Rochester, MI-based General Sports and Entertainment founded the United Shore Professional Baseball League (USPBL), an independent professional baseball league, in Metro Detroit in 2015.  The league plays in the new, state-of-the-art $16 million ballpark named Jimmy John’s Field located in downtown Utica, Mich.  The first of its kind for the region, the USPBL provides a fun and exciting family atmosphere while showcasing top baseball talent to fans of all ages. The inaugural season of the USPBL, which began on Memorial Day 2016, featured three teams—the Utica Unicorns, the Eastside Diamond Hoppers and the Birmingham Bloomfield Beavers, from which 12 players were signed to contracts by Major League organizations. The 2017 USPBL season will feature four teams with the addition of the Westside Woolly Mammoths, and the season will begin on May 11, 2017 and run through September 10, 2017.  Additional teams and ballparks will be added in future years.

 

 

Advertisements

Introducing Coach Billy Horn

As the Atlantic League’s spring training gets underway, we want to introduce you to our newest guest blogger, Billy Horn.  Billy is the pitching coach for the Long Island Ducks. He will be guest blogging about life as a coach in the Atlantic League this season.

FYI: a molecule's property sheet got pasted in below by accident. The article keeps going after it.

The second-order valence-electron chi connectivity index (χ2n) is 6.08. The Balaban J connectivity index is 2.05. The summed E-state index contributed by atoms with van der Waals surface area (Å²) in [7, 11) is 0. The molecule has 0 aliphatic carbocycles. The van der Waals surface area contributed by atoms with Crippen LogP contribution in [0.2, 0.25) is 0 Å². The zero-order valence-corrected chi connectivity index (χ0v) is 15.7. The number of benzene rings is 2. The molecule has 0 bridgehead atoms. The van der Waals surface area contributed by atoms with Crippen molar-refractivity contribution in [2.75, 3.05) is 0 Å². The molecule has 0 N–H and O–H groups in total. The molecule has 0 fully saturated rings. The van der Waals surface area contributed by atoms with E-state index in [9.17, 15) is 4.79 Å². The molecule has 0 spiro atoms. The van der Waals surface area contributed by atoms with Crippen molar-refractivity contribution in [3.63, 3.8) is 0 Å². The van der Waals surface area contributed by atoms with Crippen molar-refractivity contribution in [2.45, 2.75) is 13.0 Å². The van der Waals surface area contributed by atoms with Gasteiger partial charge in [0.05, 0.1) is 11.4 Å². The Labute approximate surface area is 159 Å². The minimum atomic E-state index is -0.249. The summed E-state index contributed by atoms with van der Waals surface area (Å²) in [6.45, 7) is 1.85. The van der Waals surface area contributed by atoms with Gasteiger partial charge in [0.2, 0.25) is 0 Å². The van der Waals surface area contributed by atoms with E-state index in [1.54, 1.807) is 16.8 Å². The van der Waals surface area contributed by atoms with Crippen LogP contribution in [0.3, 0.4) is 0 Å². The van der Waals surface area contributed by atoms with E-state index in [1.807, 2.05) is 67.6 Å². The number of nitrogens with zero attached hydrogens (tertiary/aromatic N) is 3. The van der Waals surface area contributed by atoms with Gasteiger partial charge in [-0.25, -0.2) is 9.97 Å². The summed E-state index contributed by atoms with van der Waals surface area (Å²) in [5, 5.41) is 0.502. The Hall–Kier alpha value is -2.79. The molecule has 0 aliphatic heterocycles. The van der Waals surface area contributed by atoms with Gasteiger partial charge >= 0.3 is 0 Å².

Here is his first introductory blog.

billy horn.gif

Billy Horn – Blog # 1

Background

   I was born & raised in the Bronx, NY and always wanted to play in warm weather. In HS I played 3B, however never seeing 90+ helped me segway into becoming a pitcher down the road.
   I played at Division II powerhouse Lynn University in the Sunshine State Conference from ’98-’01. My freshman year I couldn’t hit 90+ plus AND I KNEW IT.
   Luckily I had a cannon for an arm so I decided to try pitching. I was only low – mid 80s after college and thought it was over and took “a real job”.
   I was playing in a men’s league and started throwing upper 80s. I had an opportunity to go to Italy and play in 2003. I was there 2003-2004 and played for the San Marino Titans. I was nothing special 88-91, with a plus curve – in my mid 20s and no real experience.